Bodhisattva: Hundred koṭis are called ayuta, hundred ayutas niyuta, hundred niyutas kaṅkara, hundred kaṅkaras vivara, hundred vivaras kṣobhya, hundred kṣobhyas vivâha, hundred vivâhas utsaṅga, hundred utsaṅgas bahula, hundred bahulas nâgabala, hundred nâgabalas tiṭi­lambha,Page 11 hundred tiṭilambhas vyavasthâna-prajñapti, hundred vyavasthâna-prajñaptis hetuhila, hundred hetuhilas karahu, hundred harahus hetvindryia, hundred hetvindriyas samâpta-lambha, hundred samâpta-lambhas gaṇanâgati, hundred gaṇanâgatis niravadya, hundred niravadyas mudrâ-bala, hundred mudrâ-balas sarva-bala, hundred sarva-bala visaṁjñâ-gati, hundred visaṁjñâ-gatis sarvajñâ, hundred sarvajñâs vibhutaṅgamâ hundred vibhutaṅgamâs tallakṣaṇa.1"

Another interesting series of number names increasing by multiples of 10 millions is found in KâCircleâyana's Paling Grammar.2 "For example: dasa (10) multiplied by dasa (10) becomes sata (100), sata (100) multiplied by ten becomes sahassa (1,000), sahassa multiplied by ten becomes dasa sahassa (10,000), dasa sahassa multiplied by ten becomes sata sahassa3 (100,000), sata sahassa multiplied by ten becomes dasa sata sahassa (1,000,000), dasa sata sahassa multiplied by ten becomes koṭi (10,000,000). Hundred-hundred-thousand koṭis give pakoṭi.4 In this manner further terms are formed. What are their names? .......... hundred hundred-thousands is koṭi, hundred-hundred-thousand Page 12 koṭis is pakoṭi, hundred-hundred-thousand pakoṭis is koṭippakoṭi, hundred-hundred-thousand koṭippakoṭis is nahuta, hundred-hundred-thousand nahutas is ninnahuta, hundred-hundred-thousand ninnahutas is ak­khobini; similarly we have bindu, abbuda, nirabbuda, ahaha, ababa, atata, sogandhika, uppala, kumuda, puṇḍarȋka paduma, kathâna, mahâkathâna, asaṅkhyeya."1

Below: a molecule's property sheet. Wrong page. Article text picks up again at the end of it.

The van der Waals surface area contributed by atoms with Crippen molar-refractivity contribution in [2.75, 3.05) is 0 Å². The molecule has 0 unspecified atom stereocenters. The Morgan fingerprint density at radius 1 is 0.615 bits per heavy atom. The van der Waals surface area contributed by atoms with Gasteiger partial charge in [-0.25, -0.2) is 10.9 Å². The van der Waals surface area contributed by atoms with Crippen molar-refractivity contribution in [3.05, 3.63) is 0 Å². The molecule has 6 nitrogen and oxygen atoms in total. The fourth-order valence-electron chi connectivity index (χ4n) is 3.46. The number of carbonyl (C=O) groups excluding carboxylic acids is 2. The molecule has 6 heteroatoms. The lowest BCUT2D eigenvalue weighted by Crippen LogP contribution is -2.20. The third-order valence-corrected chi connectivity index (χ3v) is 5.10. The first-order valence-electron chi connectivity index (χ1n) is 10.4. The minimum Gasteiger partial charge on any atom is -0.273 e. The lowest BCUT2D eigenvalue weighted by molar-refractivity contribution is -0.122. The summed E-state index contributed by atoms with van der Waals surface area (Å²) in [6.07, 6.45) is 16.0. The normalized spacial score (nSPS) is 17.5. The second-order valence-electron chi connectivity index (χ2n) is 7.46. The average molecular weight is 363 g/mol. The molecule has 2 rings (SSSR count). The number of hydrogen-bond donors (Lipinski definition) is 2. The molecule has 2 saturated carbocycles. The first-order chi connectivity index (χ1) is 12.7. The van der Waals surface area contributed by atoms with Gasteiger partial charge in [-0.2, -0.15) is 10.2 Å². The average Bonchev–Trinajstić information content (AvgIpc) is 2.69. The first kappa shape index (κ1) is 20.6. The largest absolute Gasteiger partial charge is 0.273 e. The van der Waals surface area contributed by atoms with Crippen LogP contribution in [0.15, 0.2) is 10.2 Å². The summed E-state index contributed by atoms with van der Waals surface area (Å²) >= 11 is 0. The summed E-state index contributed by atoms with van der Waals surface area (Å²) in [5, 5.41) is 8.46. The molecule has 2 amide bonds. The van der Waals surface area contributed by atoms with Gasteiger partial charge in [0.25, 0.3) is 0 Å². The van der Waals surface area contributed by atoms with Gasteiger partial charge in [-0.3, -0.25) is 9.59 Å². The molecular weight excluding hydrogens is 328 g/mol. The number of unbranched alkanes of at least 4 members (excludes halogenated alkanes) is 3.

In the Anuyogadvâra-sûtra2 (c. 100 B.C.), a Jaina canonical work written before z commencement of the Christian era, the total number of human beings in the world is given thus: "a number which when expressed in terms of the denominations, koṭi-koṭi, etc., occupies twenty-nine places (sthâna), or it is beyond the 24th place and within the 32nd place, or it is a number obtained by multiplying sixth square (of two) by (its) fifth square, (i.e., 296), or it is a number which can be divided (by two) ninety-six times." Another big number that occurs in the Jaina works is the number representing the period of time known as Śȋrṣaprahelikâ. According to the commentator Hema Candra (b. 1089)3, this number is so large as to occupy 194 notational places (aṅka-sthânehi). It is also stated to be (8,400,000)28.